New listings are down 7.5% compared to last May, 6% year-to-date. The number of homes for sale declined nearly 17%. Indeed, there are only three months of inventory on the market. Last May, the figure was closer to four. Once a home does go on the market, it is sold in 56 days, on average, five fewer than a year ago. And the homes are fetching 98.7% percent of the asking price.
But it isn’t just inventory, said Eames. It is also the type of home and the type of buyers. They don’t match.
Buyers tend to be people at the end of their careers seeking to downsize, or at the beginning, seeking to move into their first home. They both want smaller, more efficient, modern homes. Yet the homes on the market are the ones older people want to leave – older, larger homes. The most desirable homes, the ones that are selling, tend to be smaller and more affordable.
You would think there would be a rush to build new homes. But the number of single-family building permits has actually gone down year to date by about 10%, not up. That’s partly because new homes affordable to buy are often not affordable to build, thanks to zoning restrictions and yes, the shortage of labor.
There is more interest in building new multifamily housing, enough perhaps to slow but not halt the rise in rents, and even lift the two-bedroom occupancy rate from 1.4% to 2%. In 2018, for instance, the statewide median two-bedroom rental was $1,295 a month, a $37 year-over-year increase. In the last four years before that, it was up about $50.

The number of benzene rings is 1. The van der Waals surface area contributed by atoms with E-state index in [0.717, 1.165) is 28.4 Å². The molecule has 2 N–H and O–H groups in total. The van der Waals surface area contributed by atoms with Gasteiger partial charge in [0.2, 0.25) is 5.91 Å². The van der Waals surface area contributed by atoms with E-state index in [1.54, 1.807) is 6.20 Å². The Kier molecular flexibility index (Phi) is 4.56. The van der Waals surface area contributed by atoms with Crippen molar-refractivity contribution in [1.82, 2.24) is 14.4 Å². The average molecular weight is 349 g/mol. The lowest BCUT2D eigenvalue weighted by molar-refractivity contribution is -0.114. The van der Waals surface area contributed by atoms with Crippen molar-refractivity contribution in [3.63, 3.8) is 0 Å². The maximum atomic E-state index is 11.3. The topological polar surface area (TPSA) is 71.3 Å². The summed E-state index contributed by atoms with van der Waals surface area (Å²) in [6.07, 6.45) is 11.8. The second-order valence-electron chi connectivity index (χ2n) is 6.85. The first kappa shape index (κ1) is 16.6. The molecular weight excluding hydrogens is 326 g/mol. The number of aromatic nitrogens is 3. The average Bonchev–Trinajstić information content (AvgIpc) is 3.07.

So since selling and renting aren’t that great an option, a lot of people are staying in place, which is bad news for Realtors but good news for remodelers like Rehm.
“I actually like a shortage of inventory,” he said. “I want to use what we’ve got.”
And then there is the trade war. Exports have slowed. Nationally, growth so far is under a half percent, compared to nearly 8% in 2018. In New Hampshire, it’s at 1.6% this year and 3% in 2018, compared to 24% — the biggest increase in the nation — in 2017.
Hardest hit has been exports to China, with exports there down 28% year to date. And exports to Mexico, which was once our top trading partner and is now No. 3, are down by 3%. (Exports to both nations dropped about 13% in 2018.)
Germany is now our No. 1 trade partner, followed by Canada. Exports to Hong Kong dropped 48% and fell 55% to South Korea.
For Abenaki Timber in Epsom, the Chinese retaliatory tariffs “really hurt,” said French, because the company’s hardwood is on a barge floating in the ocean. His Chinese customers demanded that they split the tariff, “and if they don’t pick up the wood at the port, there are all sorts of problems.”
French can and has found other customers for his hardwood, but it is hard to make up 30 to 40% of a market that has “gone away.” He compared it to trying to halt a large ship: “It could take miles to turn around.”